The effect of horizontal temperature heterogeneity of the underlying surface on the turbulence structure and mixing intensity in the stably stratified boundary layer (SBL) is analyzed using large-eddy simulation (LES). Idealized LESs of flows driven by fixed winds and homogeneous and heterogeneous surface temperatures are compared. The LES data are used to compute statistical moments, to estimate budgets of the turbulence kinetic energy (TKE), of the temperature variance and of the temperature flux, and to assess the relative importance of various terms in maintaining the budgets. Unlike most previous studies, the LES-based second-moment budgets are estimated with due regard for the subgrid-scale contributions.

The SBL over a heterogeneous surface is more turbulent with larger variances (and TKE), is better vertically mixed, and is deeper compared to its homogeneous counterpart. The most striking difference between the cases is exhibited in the temperature variance and its budget. Because of surface heterogeneity, the turbulent transport term (divergence of the third-order moment) not only redistributes the temperature variance vertically but is a net gain. The increase in the temperature variance near the heterogeneous surface explains the reduced magnitude of the downward buoyancy flux and the ensuing increase in TKE that leads to more vigorous mixing. Analysis of the temperature flux budget shows that the transport term contributes to net production/destruction. Importantly, the role of the third-order transport cannot be elucidated if the budgets are computed based solely on resolved-scale fields. Implications for modeling (parameterizing) the SBL over thermally heterogeneous surfaces are discussed.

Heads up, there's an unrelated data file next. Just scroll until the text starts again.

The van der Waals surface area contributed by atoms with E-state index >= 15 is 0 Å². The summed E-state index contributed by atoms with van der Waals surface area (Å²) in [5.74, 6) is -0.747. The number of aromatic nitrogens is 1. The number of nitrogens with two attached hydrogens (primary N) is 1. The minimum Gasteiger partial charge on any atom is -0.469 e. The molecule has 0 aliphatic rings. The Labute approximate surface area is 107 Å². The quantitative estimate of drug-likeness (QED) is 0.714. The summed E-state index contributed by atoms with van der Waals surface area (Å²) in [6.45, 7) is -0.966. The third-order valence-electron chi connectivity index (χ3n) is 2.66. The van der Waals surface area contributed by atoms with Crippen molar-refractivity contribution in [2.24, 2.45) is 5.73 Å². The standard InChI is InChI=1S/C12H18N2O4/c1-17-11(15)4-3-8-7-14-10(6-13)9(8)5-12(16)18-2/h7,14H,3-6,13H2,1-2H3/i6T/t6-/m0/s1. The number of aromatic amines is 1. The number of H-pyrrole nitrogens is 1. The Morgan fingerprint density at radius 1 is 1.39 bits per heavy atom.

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Qingfang Jiang
,
Shouping Wang
, and
Peter Sullivan

Abstract

The characteristics of wind profiles in a neutral atmospheric boundary layer and their dependence on the geostrophic wind speed U g , Coriolis parameter f, and surface roughness length z 0 are examined utilizing large-eddy simulations. These simulations produce a constant momentum flux layer and a log-law layer above the surface characterized by a logarithmic increase of wind speed with height. The von Kármán constant derived from the mean wind profile is around 0.4 over a wide range of control parameters. The depths of the simulated boundary layer, constant-flux layer, and surface log-law layer tend to increase with the wind speed and decrease with an increasing Coriolis parameter. Immediately above the surface log-law layer, a second log-law layer has been identified from these simulations. The depth of this upper log-law layer is comparable to its counterpart in the surface layer, and the wind speed can be scaled as , as opposed to just in the surface log-law layer, implying that in addition to surface processes, the upper log-law layer is also influenced by Earth’s rotation and large-scale conditions. Here is the friction velocity at the surface, and h is the boundary layer depth. An analytical model is proposed to assist in the interpretation of the log laws in a typical Ekman boundary layer. The physics and implications of the upper log-law layer are discussed.